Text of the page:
Sunday Scriptures

Called by Name, Or Nickname

By Father Jean-Pierre M. Ruiz

I’M VERY FOND OF my two patron saints. Some friends are convinced that my parents entrusted me to the care of two patron saints by naming me Jean-Pierre because they anticipated I would need more than the average amount of heavenly intercession to keep me on the right path. I won’t dispute that, knowing that John and Peter are regularly putting in overtime on my behalf.

My pair of apostolic patrons, together with John’s brother James, are the only ones among the 12 to whom Jesus gave nicknames. Mark’s Gospel tells us that Jesus “appointed twelve (whom he also named apostles) that they might be with Him and He might send them forth to preach and to have authority to drive out demons” (Mark 3:14-15).

First on the list is Simon, “whom he named Peter.” Mark never tells us what’s behind this nickname, but Matthew does. After Peter professes faith in Jesus as, “the Messiah, the Son of the living God,” Jesus responds, “Blessed are you, Simon, son of Jonah. For flesh and blood has not revealed this to you, but my heavenly Father.”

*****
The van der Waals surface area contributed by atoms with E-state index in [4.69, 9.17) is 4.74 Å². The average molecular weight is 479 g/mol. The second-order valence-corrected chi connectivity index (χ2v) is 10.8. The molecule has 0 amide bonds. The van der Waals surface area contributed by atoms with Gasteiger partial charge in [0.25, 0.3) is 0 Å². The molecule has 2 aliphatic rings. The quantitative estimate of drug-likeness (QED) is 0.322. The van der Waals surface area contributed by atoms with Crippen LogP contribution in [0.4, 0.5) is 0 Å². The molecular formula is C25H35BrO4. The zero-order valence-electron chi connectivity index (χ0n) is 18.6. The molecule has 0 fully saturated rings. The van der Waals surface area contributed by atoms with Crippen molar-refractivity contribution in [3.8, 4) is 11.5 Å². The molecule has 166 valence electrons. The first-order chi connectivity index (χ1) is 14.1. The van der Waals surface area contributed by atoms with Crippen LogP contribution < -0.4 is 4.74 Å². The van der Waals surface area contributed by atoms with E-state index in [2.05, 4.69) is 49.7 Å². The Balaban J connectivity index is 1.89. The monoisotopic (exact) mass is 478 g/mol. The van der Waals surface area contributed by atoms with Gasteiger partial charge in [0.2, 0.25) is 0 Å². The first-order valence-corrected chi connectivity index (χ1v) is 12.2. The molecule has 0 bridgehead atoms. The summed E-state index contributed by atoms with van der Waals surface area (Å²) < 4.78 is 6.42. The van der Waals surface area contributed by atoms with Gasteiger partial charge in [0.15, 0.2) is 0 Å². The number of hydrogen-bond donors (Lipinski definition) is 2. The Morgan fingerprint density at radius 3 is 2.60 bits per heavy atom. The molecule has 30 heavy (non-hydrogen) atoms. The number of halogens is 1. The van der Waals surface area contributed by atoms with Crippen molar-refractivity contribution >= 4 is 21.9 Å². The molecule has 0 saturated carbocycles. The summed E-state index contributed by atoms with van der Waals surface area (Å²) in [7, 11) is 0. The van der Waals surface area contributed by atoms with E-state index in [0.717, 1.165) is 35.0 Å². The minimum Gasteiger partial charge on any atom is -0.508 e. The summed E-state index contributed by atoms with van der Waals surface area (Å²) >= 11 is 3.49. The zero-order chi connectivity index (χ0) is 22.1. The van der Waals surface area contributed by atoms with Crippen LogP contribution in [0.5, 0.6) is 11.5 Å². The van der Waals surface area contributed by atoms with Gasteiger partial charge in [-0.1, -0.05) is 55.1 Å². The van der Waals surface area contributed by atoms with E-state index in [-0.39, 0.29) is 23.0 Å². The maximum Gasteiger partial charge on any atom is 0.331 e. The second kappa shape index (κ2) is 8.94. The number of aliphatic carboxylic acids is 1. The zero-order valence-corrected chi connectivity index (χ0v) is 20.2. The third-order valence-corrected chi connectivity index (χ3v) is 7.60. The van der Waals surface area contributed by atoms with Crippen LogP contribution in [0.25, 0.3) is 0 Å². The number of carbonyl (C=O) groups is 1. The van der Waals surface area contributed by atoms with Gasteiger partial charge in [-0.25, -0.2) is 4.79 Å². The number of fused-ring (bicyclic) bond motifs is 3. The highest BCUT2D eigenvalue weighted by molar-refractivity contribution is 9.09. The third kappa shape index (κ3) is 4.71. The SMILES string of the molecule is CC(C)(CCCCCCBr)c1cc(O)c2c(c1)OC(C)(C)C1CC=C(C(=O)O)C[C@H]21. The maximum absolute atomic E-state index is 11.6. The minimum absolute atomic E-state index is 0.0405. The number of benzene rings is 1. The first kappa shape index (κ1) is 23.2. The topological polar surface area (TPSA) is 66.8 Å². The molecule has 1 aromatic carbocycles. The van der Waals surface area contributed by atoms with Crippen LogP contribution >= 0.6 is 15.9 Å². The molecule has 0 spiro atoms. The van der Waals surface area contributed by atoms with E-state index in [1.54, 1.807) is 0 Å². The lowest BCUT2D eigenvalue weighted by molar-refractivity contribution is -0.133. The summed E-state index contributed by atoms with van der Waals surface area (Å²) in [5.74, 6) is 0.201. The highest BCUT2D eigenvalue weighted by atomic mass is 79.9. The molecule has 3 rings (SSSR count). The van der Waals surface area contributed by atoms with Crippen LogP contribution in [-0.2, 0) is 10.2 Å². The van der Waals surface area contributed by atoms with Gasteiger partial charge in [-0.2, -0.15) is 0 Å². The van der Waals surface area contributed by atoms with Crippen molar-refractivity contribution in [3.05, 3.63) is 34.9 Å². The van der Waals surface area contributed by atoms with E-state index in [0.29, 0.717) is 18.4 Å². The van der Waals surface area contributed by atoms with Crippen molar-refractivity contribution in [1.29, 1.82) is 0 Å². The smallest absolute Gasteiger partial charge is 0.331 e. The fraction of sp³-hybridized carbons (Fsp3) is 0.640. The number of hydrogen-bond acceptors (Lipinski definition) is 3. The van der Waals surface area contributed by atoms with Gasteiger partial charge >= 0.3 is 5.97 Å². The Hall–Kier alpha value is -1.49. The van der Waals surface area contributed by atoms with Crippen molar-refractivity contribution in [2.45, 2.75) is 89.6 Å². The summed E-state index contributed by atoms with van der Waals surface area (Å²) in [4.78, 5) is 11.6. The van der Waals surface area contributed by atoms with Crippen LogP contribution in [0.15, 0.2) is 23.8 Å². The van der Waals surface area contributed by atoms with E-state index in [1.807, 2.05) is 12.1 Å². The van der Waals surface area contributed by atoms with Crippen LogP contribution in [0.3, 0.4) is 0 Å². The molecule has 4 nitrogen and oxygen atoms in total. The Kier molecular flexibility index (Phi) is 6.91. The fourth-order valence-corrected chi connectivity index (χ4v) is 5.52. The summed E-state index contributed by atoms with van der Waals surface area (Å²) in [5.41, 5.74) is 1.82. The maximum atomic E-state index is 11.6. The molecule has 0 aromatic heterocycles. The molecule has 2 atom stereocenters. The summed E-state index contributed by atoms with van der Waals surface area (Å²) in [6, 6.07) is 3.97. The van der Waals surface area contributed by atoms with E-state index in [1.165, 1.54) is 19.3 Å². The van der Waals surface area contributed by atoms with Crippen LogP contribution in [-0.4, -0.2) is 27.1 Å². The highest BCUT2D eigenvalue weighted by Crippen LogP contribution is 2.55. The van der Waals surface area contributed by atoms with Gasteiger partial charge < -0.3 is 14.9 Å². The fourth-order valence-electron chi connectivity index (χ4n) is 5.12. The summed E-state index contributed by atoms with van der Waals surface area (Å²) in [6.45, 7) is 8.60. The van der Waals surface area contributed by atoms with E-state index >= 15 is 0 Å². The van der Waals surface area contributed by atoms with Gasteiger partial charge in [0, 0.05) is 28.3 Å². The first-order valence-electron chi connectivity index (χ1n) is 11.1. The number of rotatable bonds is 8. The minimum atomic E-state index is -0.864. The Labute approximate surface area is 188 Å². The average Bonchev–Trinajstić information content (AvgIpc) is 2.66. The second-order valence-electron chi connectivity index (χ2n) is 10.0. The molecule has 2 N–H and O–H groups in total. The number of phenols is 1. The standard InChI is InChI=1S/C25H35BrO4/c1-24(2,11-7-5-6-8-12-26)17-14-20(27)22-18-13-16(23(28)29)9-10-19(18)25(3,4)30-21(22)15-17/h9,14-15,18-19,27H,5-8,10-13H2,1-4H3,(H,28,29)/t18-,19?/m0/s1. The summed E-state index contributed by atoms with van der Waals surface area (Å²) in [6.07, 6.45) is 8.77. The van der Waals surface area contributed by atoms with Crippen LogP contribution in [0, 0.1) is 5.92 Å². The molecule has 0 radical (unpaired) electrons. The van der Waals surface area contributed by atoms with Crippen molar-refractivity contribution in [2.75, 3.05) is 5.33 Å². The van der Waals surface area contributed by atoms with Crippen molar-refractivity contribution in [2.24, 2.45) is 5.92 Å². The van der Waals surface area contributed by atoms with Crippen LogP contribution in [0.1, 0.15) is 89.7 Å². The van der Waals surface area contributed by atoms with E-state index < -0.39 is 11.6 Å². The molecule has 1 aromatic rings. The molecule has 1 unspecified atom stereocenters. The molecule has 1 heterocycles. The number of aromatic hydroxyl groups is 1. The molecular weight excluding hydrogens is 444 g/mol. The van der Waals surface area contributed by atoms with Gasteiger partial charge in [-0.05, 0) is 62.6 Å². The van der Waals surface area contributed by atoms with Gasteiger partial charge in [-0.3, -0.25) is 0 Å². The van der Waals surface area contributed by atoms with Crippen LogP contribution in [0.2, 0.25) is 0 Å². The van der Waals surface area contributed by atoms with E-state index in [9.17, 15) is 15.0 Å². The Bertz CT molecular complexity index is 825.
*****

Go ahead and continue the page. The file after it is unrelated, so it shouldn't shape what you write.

New Names Conferred

Then Jesus confers a new name on the Galilean fisherman, one that aptly describes the responsibility it accompanies: “so I say to you, you are Peter, and upon this rock I will build my church, and the gates of the netherworld shall not prevail against it. I will give you the keys to the kingdom of heaven” (Matthew 16:17-19). This nickname – unattested as such prior to the New Testament – catches on. He’s the Rock. Even St. Paul refers to his fellow apostle as Cephas, the Aramaic version of that nickname (Galatians 1:18).